So far, at least, the polls have not detected any groundswell against the president's party in the upcoming November mid-term congressional elections. But voters seem to be paying little attention to the campaign at this stage.
However, there are signs that Americans are beginning to change their behavior in response to the gnawing uncertainty, which has been fueled by a steady stream of government warnings that more attacks on civilians are inevitable.
Financial analysts were surprised this week by a drop in retail sales in May of 0.9 percent instead of a predicted increase of around 0.3 percent. The figure increased fears the economic recovery underway from last year's mild recession would be sluggish, though few expect a "double-dip" recession, which would see the economy begin to contract again.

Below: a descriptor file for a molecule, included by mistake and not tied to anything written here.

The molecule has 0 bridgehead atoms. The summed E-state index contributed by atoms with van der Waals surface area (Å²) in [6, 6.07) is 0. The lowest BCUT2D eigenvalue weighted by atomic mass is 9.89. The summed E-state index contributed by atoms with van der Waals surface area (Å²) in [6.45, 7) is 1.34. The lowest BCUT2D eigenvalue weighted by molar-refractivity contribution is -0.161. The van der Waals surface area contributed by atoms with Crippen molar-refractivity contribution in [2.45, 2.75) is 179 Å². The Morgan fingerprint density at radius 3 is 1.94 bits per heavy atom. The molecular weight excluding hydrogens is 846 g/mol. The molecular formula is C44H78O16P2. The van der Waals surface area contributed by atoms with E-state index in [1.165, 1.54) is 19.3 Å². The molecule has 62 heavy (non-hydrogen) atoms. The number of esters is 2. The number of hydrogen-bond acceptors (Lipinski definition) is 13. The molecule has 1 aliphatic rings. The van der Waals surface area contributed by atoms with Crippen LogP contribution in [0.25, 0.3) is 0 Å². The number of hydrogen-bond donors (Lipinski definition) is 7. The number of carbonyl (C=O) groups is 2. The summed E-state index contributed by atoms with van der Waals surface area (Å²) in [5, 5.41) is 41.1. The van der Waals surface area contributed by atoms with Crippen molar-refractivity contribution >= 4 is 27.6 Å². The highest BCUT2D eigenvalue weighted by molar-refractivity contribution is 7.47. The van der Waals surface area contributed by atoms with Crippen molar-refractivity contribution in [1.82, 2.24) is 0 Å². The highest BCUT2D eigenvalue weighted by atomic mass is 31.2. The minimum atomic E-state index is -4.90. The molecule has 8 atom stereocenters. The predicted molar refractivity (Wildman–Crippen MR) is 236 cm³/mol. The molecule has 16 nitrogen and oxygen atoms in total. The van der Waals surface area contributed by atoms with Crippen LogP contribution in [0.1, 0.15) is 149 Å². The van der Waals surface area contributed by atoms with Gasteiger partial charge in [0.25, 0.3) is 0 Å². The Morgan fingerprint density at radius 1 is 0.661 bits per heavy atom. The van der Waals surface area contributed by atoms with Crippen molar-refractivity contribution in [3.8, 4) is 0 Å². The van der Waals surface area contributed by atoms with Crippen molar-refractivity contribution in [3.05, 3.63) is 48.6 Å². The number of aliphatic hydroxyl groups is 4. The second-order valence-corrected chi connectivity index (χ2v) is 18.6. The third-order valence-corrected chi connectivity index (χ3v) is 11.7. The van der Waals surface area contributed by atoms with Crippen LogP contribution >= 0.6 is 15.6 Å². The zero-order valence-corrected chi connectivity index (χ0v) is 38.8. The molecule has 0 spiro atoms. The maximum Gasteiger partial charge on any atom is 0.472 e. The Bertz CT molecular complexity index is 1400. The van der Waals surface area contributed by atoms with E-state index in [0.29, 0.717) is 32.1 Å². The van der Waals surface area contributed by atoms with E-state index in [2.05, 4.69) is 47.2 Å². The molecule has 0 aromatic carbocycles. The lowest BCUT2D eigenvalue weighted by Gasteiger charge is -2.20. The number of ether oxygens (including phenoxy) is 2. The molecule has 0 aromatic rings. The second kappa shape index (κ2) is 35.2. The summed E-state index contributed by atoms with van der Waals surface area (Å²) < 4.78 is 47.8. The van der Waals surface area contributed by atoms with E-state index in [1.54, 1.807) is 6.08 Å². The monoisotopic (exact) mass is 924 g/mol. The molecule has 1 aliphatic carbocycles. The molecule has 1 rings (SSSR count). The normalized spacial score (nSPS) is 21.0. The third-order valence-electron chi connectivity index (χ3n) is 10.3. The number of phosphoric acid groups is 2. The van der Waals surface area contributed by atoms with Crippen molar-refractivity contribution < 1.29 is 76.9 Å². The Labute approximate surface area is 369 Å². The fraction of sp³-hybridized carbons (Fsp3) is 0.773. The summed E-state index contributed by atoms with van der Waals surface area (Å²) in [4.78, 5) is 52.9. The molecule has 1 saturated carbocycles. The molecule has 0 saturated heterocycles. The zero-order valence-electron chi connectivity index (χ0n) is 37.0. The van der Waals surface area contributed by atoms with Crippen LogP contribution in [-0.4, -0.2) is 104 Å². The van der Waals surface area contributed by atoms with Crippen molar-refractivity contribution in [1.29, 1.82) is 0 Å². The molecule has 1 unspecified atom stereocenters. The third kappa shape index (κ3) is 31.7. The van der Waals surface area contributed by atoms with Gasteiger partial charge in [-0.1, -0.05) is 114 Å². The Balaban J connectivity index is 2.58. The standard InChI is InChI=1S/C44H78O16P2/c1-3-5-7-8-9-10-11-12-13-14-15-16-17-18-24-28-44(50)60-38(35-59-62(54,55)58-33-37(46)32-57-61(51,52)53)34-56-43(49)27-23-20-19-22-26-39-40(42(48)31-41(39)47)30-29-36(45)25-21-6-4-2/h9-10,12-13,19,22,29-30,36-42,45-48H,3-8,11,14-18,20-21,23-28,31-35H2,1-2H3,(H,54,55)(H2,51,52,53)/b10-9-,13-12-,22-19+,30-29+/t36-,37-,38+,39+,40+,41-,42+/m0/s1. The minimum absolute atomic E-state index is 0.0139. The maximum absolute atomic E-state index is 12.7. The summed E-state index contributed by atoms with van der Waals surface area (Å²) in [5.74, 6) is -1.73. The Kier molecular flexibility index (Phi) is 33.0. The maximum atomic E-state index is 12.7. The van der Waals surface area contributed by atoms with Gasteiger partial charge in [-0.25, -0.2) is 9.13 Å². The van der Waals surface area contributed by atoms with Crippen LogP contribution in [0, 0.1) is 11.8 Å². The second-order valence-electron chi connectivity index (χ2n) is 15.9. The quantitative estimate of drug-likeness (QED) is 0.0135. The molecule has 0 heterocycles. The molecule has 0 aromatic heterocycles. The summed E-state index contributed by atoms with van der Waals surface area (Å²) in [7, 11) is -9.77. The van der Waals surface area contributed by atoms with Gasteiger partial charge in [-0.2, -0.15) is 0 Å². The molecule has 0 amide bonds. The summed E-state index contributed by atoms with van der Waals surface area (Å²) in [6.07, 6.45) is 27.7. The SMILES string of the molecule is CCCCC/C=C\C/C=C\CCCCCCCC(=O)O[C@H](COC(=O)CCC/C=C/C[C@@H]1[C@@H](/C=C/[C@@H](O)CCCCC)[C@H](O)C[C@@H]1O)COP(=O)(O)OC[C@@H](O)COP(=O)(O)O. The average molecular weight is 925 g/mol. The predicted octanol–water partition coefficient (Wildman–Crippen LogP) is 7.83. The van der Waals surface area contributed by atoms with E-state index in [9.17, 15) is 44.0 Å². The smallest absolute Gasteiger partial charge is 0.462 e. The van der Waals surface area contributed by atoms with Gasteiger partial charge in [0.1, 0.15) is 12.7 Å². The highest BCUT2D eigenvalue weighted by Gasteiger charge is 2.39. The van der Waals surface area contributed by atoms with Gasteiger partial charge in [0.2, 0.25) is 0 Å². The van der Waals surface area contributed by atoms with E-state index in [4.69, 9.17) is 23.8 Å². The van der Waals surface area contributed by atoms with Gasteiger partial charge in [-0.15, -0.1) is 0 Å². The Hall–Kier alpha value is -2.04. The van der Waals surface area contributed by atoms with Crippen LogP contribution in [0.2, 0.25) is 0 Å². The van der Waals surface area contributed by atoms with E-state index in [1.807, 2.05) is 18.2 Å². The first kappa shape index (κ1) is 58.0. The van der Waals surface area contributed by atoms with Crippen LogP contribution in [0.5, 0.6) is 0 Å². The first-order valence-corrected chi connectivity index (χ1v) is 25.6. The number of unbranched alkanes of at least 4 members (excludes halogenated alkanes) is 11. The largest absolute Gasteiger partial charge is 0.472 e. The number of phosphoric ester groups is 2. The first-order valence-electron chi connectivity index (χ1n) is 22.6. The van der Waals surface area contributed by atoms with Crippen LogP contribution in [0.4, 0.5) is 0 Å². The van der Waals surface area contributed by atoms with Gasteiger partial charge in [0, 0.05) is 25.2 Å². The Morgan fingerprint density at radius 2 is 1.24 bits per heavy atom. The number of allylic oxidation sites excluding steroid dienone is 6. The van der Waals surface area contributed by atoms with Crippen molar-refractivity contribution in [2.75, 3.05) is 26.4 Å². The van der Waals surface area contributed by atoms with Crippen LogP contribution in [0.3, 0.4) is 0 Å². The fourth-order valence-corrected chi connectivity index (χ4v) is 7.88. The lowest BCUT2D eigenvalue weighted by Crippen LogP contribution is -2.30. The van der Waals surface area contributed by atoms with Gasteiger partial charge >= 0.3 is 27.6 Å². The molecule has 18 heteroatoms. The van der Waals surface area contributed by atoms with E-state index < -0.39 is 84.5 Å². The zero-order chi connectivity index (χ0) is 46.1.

The analysts are awaiting other economic reports to see whether American consumers are turning conservative in their buying habits.
In the current atmosphere, the least thing can set people off. Earlier this week, there was a full-scale biohazard alert aboard a plane from San Francisco to Memphis after two passengers noticed that a man sitting next to them had a rash on his neck. The man said he was returning from the Philippines and might have caught something there.
The pilot notified the Mayo clinic that there was a possible case of smallpox aboard and the Centers for Disease Control was also alerted. When the plane landed, medical officials rushed aboard. It turned out the man had hives and some sunburn.